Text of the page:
2 Responses to Math Picture Book: Perfect Square

1. It is always great to see literacy links. I like the art aspect of this. We have tried to team up with the art teacher to reinforce ideas. This is one I may be able to use. It comes at a good time as we are looking at square and square roots as part of our unit on Pythagorean Theorem.

• Bon says:

How cool, Richard! Please share some pix – or link back to them posted on your site. Or even tweet me on that. I’m so excited for you!

Math Picture Book: The Grapes of Math

One of the best math picture books I’ve seen for counting and subitizing. Continue Reading

Math Picture Book & Activity: What’s Your Angle Pythagoras?

Check out this fun math picture book and build your own Pythagorean Rope! Continue Reading

Math Picture Book: <em>One, Two, Three!</em>

You wouldn’t think that a board book would have so much math in it – but it does! Continue Reading

One Response to Math Picture Book – Blockhead: The Life of Fibonacci

1. Your reminder on spelling Fibonacci is cute!!! I’m sure you have many more… (Please share).

Great feature on this wonderful book. We had the pleasure of a skype visit with Joe D during our 2nd Math and Literature Affair in Feb. 2011. The question and answer session was very memorable. Brilliant way of weaving his love for math, history, and art.

Math Picture Book: Sir Cumference and the Great Knight of Angleland

This math picture book is best for 11-15 year olds, but my 2 year old and 42 year old still loved it! Continue Reading

One Response to Math Picture Book: Sir Cumference and the Great Knight of Angleland

1. Another of my favs! The series makes for great conversation and engagement in hands-on math activities.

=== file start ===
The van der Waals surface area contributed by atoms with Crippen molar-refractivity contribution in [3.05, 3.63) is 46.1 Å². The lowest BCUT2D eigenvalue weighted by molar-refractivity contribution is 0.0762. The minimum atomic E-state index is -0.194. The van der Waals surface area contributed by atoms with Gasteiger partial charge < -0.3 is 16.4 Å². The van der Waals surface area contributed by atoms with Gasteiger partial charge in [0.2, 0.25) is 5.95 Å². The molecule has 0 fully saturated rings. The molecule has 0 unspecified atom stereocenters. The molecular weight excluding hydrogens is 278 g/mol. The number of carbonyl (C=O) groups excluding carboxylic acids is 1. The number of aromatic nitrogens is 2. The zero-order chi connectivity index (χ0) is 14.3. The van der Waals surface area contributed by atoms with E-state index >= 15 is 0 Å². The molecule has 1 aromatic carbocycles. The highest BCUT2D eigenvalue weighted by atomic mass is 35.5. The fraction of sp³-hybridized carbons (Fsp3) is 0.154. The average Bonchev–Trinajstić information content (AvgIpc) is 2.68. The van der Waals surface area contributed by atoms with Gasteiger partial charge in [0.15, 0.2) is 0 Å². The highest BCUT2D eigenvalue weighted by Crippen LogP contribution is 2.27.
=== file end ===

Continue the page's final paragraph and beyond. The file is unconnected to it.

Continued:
Teaching Math with Picture Books

Picture Books are great for teaching math – including picture books that aren’t directly math related! Here’s a couple of great lists. Continue Reading

8 Responses to Teaching Math with Picture Books

1. Speaking of Marilyn Burns, we’ve been reading The Greedy Triangle. A book that’s not math, but still has math in it and is fun is “Press Here” by Hevre Tullet. My son loved it and after a few readings made his own “book pages” with sticker dots that had some simple instructions I had to follow.

• Bon says:

Putting those on my list now, Yelena! I have told myself that I can’t buy new books until I publish info about the ones I have. Guess I’ll be getting on my publishing stick!

Thanks for stopping by!

2. Carmen McAlister says:

Zero the Hero has been a favorite with all 3 of my under 6 children

• Bon says:

Very cool, Carmen. Thanks so much for sharing it!

3. Janice stokes naumann says:

I love 1,2,3 By The Sea. A great counting book. You can also get it on the ipad-

• Bon says:

Thanks for the information, Janice. I’m going to have to con you out of a copy of this!

Math Picture Book: 1+1=5 And Other Unlikely Additions

What a great math picture book! Check out the nifty things you can share with your kids – of all ages! Continue Reading